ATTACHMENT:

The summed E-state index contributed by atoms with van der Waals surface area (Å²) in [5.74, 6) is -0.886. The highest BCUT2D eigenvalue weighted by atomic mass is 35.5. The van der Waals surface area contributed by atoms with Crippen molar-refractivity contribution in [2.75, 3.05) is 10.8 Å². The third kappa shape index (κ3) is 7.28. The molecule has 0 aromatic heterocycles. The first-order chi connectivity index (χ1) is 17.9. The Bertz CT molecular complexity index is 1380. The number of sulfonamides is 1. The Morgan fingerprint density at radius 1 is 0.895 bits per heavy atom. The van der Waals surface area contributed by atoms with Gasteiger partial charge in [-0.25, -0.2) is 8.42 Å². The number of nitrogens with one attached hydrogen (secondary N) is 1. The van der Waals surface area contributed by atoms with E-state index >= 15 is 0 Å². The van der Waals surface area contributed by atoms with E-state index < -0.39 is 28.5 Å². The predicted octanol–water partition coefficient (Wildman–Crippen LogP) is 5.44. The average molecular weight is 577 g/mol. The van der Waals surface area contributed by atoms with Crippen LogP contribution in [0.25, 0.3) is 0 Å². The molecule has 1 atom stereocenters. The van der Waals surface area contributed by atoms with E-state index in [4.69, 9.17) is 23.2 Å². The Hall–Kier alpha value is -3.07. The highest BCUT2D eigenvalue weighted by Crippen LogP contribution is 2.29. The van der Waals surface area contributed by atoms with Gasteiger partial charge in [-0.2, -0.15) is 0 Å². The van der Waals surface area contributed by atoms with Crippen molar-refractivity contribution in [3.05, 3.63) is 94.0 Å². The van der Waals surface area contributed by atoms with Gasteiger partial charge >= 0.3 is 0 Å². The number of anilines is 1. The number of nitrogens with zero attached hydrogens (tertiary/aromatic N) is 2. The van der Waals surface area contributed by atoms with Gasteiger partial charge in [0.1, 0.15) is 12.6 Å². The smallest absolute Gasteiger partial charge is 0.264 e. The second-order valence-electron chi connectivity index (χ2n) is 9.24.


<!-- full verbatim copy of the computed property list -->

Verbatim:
The summed E-state index contributed by atoms with van der Waals surface area (Å²) in [5.74, 6) is -0.886. The highest BCUT2D eigenvalue weighted by atomic mass is 35.5. The van der Waals surface area contributed by atoms with Crippen molar-refractivity contribution in [2.75, 3.05) is 10.8 Å². The third kappa shape index (κ3) is 7.28. The molecule has 0 aromatic heterocycles. The first-order chi connectivity index (χ1) is 17.9. The Bertz CT molecular complexity index is 1380. The number of sulfonamides is 1. The Morgan fingerprint density at radius 1 is 0.895 bits per heavy atom. The van der Waals surface area contributed by atoms with Gasteiger partial charge in [-0.25, -0.2) is 8.42 Å². The number of nitrogens with one attached hydrogen (secondary N) is 1. The van der Waals surface area contributed by atoms with E-state index >= 15 is 0 Å². The van der Waals surface area contributed by atoms with E-state index < -0.39 is 28.5 Å². The predicted octanol–water partition coefficient (Wildman–Crippen LogP) is 5.44. The average molecular weight is 577 g/mol. The van der Waals surface area contributed by atoms with Crippen LogP contribution in [0.25, 0.3) is 0 Å². The molecule has 1 atom stereocenters. The van der Waals surface area contributed by atoms with E-state index in [4.69, 9.17) is 23.2 Å². The Hall–Kier alpha value is -3.07. The highest BCUT2D eigenvalue weighted by Crippen LogP contribution is 2.29. The van der Waals surface area contributed by atoms with Gasteiger partial charge in [-0.2, -0.15) is 0 Å². The van der Waals surface area contributed by atoms with Crippen molar-refractivity contribution in [3.05, 3.63) is 94.0 Å². The van der Waals surface area contributed by atoms with Gasteiger partial charge >= 0.3 is 0 Å². The number of anilines is 1. The number of nitrogens with zero attached hydrogens (tertiary/aromatic N) is 2. The van der Waals surface area contributed by atoms with Gasteiger partial charge in [0.1, 0.15) is 12.6 Å². The smallest absolute Gasteiger partial charge is 0.264 e. The second-order valence-electron chi connectivity index (χ2n) is 9.24.